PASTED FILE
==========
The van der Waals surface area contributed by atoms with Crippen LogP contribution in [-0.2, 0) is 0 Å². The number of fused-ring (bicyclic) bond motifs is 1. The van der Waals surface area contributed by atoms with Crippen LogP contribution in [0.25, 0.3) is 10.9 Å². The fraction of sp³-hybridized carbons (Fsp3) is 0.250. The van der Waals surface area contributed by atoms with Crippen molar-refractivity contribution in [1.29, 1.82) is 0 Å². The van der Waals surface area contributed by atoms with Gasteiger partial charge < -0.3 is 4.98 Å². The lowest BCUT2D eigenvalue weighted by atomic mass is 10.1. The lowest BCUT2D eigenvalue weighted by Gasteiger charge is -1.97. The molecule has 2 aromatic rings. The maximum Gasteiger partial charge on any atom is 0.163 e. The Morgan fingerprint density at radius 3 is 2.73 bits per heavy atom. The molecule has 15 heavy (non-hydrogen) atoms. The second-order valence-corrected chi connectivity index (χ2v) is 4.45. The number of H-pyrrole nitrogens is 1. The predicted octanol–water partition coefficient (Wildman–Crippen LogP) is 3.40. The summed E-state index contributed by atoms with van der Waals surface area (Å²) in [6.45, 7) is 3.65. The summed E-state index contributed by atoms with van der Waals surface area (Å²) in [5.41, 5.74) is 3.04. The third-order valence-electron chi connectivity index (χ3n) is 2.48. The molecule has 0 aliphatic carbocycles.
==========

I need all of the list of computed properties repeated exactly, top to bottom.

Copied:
The van der Waals surface area contributed by atoms with Crippen LogP contribution in [-0.2, 0) is 0 Å². The number of fused-ring (bicyclic) bond motifs is 1. The van der Waals surface area contributed by atoms with Crippen LogP contribution in [0.25, 0.3) is 10.9 Å². The fraction of sp³-hybridized carbons (Fsp3) is 0.250. The van der Waals surface area contributed by atoms with Crippen molar-refractivity contribution in [1.29, 1.82) is 0 Å². The van der Waals surface area contributed by atoms with Gasteiger partial charge < -0.3 is 4.98 Å². The lowest BCUT2D eigenvalue weighted by atomic mass is 10.1. The lowest BCUT2D eigenvalue weighted by Gasteiger charge is -1.97. The molecule has 2 aromatic rings. The maximum Gasteiger partial charge on any atom is 0.163 e. The Morgan fingerprint density at radius 3 is 2.73 bits per heavy atom. The molecule has 15 heavy (non-hydrogen) atoms. The second-order valence-corrected chi connectivity index (χ2v) is 4.45. The number of H-pyrrole nitrogens is 1. The predicted octanol–water partition coefficient (Wildman–Crippen LogP) is 3.40. The summed E-state index contributed by atoms with van der Waals surface area (Å²) in [6.45, 7) is 3.65. The summed E-state index contributed by atoms with van der Waals surface area (Å²) in [5.41, 5.74) is 3.04. The third-order valence-electron chi connectivity index (χ3n) is 2.48. The molecule has 0 aliphatic carbocycles.